The original Audi TT shook the automotive industry like an earthquake.
It looked good, it drove reasonably well and it came with a budget-friendly price tag. 20 years and three generations later, the current TT stays true to the first model’s spirit in every aspect. It remains one of Audi’s icons.
Audi made coupes before, including the shapely 100 Coupe S whose roof line inspired the original A7 and the rally-dominating Quattro, but the TT had no direct predecessor in the company’s line-up. It was the first of its kind. The design team was unfettered by tradition; it was creating it.
‘The requirement specifications laid down a sports car concept with high practicality,’ remembered Ulrich Hackenberg, a current Audi board member who supervised the TT’s development process. He added the guidelines called for an interior with ‘as much as necessary and as little as possible.’
What’s in a name?
Twin-turbocharged? Time trial? Table top scale? Türk Telekom? Not quite.
NSU, one of the companies that merged to form Audi as we know it, won the Tourist Trophy (TT) on the Isle of Man in the early 1950s. It celebrated its victory by introducing a sporty moped named Quickly TT in 1959. It launched the Prinz 1000 TT (pictured), a rear-engined economy car-turned-sports car, six years later. The Prinz TT later spawned an even hotter model named TTS developed for competition.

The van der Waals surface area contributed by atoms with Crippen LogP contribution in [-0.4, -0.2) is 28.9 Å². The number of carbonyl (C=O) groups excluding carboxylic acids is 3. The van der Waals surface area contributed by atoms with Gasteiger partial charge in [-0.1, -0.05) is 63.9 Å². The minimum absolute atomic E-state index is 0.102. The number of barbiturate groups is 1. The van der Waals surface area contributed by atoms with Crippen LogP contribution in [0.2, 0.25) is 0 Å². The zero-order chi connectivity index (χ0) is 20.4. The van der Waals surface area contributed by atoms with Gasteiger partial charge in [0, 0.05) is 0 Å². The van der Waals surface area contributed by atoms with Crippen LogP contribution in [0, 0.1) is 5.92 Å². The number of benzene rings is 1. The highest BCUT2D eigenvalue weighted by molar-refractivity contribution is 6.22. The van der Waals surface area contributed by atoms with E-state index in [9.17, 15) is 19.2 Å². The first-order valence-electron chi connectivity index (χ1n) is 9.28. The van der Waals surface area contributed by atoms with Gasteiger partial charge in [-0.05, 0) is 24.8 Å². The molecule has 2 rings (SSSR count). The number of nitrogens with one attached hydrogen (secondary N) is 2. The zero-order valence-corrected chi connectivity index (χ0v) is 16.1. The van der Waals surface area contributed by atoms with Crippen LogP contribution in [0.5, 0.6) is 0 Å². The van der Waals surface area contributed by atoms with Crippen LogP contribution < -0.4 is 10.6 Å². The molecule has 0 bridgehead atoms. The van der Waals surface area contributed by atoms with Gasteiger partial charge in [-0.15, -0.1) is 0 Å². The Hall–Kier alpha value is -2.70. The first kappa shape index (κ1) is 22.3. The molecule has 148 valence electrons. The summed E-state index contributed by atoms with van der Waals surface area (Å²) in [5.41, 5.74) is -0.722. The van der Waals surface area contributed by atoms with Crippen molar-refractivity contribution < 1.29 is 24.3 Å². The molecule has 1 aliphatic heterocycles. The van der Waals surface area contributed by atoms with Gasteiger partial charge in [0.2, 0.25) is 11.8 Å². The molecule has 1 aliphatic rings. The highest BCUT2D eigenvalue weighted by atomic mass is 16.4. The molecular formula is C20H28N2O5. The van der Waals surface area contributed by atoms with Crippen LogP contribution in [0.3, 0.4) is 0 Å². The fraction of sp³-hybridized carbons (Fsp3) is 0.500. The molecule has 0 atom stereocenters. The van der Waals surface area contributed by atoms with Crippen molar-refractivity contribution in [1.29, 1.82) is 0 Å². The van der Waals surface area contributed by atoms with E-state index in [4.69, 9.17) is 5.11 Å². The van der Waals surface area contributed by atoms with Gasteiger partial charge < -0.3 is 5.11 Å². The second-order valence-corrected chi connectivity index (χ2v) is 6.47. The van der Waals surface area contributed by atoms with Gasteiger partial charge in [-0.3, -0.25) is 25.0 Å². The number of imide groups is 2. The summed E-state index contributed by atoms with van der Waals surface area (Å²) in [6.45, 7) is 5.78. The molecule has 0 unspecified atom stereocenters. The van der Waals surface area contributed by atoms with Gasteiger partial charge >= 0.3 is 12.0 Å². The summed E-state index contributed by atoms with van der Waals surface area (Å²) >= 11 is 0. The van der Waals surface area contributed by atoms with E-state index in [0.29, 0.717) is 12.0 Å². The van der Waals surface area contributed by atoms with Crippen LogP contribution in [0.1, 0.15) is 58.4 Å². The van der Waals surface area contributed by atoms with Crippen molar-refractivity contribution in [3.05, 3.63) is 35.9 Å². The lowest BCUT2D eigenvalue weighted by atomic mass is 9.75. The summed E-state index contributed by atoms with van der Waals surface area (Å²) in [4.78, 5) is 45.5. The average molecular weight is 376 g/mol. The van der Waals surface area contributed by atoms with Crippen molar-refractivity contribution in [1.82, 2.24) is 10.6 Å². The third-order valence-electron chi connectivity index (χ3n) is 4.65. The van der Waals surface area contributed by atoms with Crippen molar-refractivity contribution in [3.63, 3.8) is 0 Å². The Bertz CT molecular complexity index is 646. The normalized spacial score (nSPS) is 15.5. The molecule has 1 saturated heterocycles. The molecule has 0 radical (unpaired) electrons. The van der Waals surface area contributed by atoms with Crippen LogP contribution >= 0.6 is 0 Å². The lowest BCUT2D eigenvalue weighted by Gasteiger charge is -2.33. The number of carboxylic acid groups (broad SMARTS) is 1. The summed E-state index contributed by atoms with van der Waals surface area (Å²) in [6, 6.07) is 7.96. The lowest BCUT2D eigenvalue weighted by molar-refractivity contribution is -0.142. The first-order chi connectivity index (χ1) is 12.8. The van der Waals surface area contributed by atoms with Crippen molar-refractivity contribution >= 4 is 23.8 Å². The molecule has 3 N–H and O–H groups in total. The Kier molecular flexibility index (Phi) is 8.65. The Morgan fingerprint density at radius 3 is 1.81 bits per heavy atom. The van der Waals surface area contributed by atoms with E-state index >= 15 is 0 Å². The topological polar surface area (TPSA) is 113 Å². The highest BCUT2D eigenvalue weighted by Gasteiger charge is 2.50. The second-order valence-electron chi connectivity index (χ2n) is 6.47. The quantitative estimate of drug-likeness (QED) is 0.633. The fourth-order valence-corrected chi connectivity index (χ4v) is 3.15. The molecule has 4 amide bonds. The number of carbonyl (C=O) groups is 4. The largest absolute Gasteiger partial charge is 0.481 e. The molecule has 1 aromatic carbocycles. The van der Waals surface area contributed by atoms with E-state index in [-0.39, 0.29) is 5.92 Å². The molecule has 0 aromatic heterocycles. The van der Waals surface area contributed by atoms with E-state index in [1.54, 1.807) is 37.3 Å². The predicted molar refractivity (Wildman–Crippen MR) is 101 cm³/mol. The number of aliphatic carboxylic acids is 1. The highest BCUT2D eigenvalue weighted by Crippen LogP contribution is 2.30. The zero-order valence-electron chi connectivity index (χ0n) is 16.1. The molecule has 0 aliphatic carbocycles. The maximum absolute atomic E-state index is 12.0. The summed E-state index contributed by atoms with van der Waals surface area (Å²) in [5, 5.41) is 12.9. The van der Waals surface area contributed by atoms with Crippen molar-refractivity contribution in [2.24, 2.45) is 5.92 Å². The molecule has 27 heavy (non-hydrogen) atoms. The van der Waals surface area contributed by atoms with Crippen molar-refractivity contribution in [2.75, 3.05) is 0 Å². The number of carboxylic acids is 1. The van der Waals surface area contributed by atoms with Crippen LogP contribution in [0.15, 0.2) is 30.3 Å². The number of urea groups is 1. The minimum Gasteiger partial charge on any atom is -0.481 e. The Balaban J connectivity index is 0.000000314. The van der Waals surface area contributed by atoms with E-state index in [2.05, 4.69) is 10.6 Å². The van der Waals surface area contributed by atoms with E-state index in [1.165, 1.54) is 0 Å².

TT Coupe concept (1995)
Freeman Thomas and J Mays penned the original TT in 1994 while working at Audi’s Santa Monica design studio in California. They envisioned a coupe with crisp, Bauhaus-inspired lines built on the same platform as the then-upcoming A3. Sharing components between model lines would cut development costs and make the TT accessible to a wider audience. The idea was never to create a high-end model with a correspondingly astronomical price tag.
Their vision became a reality when Audi unveiled the TT Coupe concept at the 1995 Frankfurt motor show. Presented as simply a design study, the concept turned every head on the show floor.
TTS Roadster concept (1995)
Introduced at the 1995 Tokyo Motor Show, the TTS Roadster concept illustrated two ways to expand the TT family. It took the form of a convertible equipped with a fixed roll bar for each passenger. Instead of fitting a conventional power-folding soft top, Audi gave the Roadster a piece of fabric designed to be stretched over the passenger compartment like a tent.
The S in the name hinted the TT packed a more powerful punch under the bonnet. It received a turbocharged 1.8-litre engine rated at 210bhp. Baseball mitts provided inspiration for the shape of the seats and the thick accent stitching on their outer edges. The concept was again well received, so Audi began the process of turning the TT into a production model.
The original TT (1998)